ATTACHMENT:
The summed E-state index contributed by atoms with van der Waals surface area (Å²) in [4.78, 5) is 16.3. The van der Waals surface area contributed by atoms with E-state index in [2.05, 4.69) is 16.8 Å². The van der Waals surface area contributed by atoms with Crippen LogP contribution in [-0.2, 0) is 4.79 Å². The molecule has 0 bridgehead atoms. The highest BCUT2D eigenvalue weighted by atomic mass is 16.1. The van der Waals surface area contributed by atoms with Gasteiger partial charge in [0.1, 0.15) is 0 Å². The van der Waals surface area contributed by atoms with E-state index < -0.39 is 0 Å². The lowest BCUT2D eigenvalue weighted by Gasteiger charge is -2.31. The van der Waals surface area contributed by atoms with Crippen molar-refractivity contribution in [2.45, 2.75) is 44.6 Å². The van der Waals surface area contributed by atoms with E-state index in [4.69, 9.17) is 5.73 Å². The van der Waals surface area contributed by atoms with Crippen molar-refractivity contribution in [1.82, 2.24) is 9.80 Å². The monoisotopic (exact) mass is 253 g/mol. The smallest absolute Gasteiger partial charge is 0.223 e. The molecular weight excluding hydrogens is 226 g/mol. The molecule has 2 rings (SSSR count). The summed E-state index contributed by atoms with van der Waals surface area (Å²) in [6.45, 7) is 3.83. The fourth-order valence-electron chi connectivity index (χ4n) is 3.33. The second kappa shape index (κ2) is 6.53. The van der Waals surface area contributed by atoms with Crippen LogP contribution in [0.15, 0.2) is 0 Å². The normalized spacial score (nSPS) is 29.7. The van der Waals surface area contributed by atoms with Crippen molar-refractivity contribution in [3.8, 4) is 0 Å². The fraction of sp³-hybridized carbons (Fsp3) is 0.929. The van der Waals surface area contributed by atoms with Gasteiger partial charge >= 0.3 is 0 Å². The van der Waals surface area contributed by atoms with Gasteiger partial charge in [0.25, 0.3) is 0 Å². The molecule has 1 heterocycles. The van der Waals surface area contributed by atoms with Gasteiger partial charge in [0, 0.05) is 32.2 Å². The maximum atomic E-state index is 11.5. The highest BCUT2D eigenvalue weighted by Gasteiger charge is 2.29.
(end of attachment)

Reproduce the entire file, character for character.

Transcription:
The summed E-state index contributed by atoms with van der Waals surface area (Å²) in [4.78, 5) is 16.3. The van der Waals surface area contributed by atoms with E-state index in [2.05, 4.69) is 16.8 Å². The van der Waals surface area contributed by atoms with Crippen LogP contribution in [-0.2, 0) is 4.79 Å². The molecule has 0 bridgehead atoms. The highest BCUT2D eigenvalue weighted by atomic mass is 16.1. The van der Waals surface area contributed by atoms with Gasteiger partial charge in [0.1, 0.15) is 0 Å². The van der Waals surface area contributed by atoms with E-state index < -0.39 is 0 Å². The lowest BCUT2D eigenvalue weighted by Gasteiger charge is -2.31. The van der Waals surface area contributed by atoms with Crippen molar-refractivity contribution in [2.45, 2.75) is 44.6 Å². The van der Waals surface area contributed by atoms with E-state index in [4.69, 9.17) is 5.73 Å². The van der Waals surface area contributed by atoms with Crippen molar-refractivity contribution in [1.82, 2.24) is 9.80 Å². The monoisotopic (exact) mass is 253 g/mol. The smallest absolute Gasteiger partial charge is 0.223 e. The molecular weight excluding hydrogens is 226 g/mol. The molecule has 2 rings (SSSR count). The summed E-state index contributed by atoms with van der Waals surface area (Å²) in [6.45, 7) is 3.83. The fourth-order valence-electron chi connectivity index (χ4n) is 3.33. The second kappa shape index (κ2) is 6.53. The van der Waals surface area contributed by atoms with Crippen LogP contribution in [0.15, 0.2) is 0 Å². The normalized spacial score (nSPS) is 29.7. The van der Waals surface area contributed by atoms with Crippen molar-refractivity contribution in [3.8, 4) is 0 Å². The fraction of sp³-hybridized carbons (Fsp3) is 0.929. The van der Waals surface area contributed by atoms with Gasteiger partial charge >= 0.3 is 0 Å². The van der Waals surface area contributed by atoms with Gasteiger partial charge in [0.25, 0.3) is 0 Å². The molecule has 1 heterocycles. The van der Waals surface area contributed by atoms with Gasteiger partial charge in [0, 0.05) is 32.2 Å². The maximum atomic E-state index is 11.5. The highest BCUT2D eigenvalue weighted by Gasteiger charge is 2.29.